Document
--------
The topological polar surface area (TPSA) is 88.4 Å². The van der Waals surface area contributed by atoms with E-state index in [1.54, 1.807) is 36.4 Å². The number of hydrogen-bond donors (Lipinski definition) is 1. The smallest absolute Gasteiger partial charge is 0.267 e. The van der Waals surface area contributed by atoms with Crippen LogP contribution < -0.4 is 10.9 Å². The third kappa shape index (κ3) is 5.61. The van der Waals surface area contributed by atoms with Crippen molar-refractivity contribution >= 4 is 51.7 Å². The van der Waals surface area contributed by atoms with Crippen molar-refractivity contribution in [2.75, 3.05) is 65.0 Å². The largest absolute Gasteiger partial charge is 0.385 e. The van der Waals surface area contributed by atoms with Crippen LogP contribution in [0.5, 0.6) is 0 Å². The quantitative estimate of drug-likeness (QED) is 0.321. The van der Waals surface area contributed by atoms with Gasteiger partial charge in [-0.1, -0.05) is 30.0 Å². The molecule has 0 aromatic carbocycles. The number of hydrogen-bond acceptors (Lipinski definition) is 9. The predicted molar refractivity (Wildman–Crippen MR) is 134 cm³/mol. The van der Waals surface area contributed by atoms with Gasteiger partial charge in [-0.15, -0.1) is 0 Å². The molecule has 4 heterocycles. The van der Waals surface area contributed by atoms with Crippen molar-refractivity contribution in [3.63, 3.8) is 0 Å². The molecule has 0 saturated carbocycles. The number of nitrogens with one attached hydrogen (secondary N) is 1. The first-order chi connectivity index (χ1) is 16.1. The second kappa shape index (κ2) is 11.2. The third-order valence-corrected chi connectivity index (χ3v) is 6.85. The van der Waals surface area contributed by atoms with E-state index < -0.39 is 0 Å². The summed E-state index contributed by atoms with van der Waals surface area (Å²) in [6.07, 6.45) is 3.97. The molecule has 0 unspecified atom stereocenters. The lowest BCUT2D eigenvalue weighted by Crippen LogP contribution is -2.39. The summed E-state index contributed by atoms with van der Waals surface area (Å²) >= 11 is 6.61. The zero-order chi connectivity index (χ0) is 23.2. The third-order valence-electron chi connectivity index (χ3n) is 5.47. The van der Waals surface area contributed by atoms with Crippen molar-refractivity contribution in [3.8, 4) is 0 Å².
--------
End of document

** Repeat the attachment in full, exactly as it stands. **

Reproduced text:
The topological polar surface area (TPSA) is 88.4 Å². The van der Waals surface area contributed by atoms with E-state index in [1.54, 1.807) is 36.4 Å². The number of hydrogen-bond donors (Lipinski definition) is 1. The smallest absolute Gasteiger partial charge is 0.267 e. The van der Waals surface area contributed by atoms with Crippen LogP contribution < -0.4 is 10.9 Å². The third kappa shape index (κ3) is 5.61. The van der Waals surface area contributed by atoms with Crippen molar-refractivity contribution >= 4 is 51.7 Å². The van der Waals surface area contributed by atoms with Crippen molar-refractivity contribution in [2.75, 3.05) is 65.0 Å². The largest absolute Gasteiger partial charge is 0.385 e. The van der Waals surface area contributed by atoms with Crippen LogP contribution in [0.5, 0.6) is 0 Å². The quantitative estimate of drug-likeness (QED) is 0.321. The van der Waals surface area contributed by atoms with Gasteiger partial charge in [-0.1, -0.05) is 30.0 Å². The molecule has 0 aromatic carbocycles. The number of hydrogen-bond acceptors (Lipinski definition) is 9. The predicted molar refractivity (Wildman–Crippen MR) is 134 cm³/mol. The van der Waals surface area contributed by atoms with Gasteiger partial charge in [-0.15, -0.1) is 0 Å². The molecule has 4 heterocycles. The van der Waals surface area contributed by atoms with Crippen molar-refractivity contribution in [3.63, 3.8) is 0 Å². The molecule has 0 saturated carbocycles. The number of nitrogens with one attached hydrogen (secondary N) is 1. The first-order chi connectivity index (χ1) is 16.1. The second kappa shape index (κ2) is 11.2. The third-order valence-corrected chi connectivity index (χ3v) is 6.85. The van der Waals surface area contributed by atoms with E-state index < -0.39 is 0 Å². The summed E-state index contributed by atoms with van der Waals surface area (Å²) in [6.07, 6.45) is 3.97. The molecule has 0 unspecified atom stereocenters. The lowest BCUT2D eigenvalue weighted by Crippen LogP contribution is -2.39. The summed E-state index contributed by atoms with van der Waals surface area (Å²) >= 11 is 6.61. The zero-order chi connectivity index (χ0) is 23.2. The third-order valence-electron chi connectivity index (χ3n) is 5.47. The van der Waals surface area contributed by atoms with Crippen molar-refractivity contribution in [3.8, 4) is 0 Å².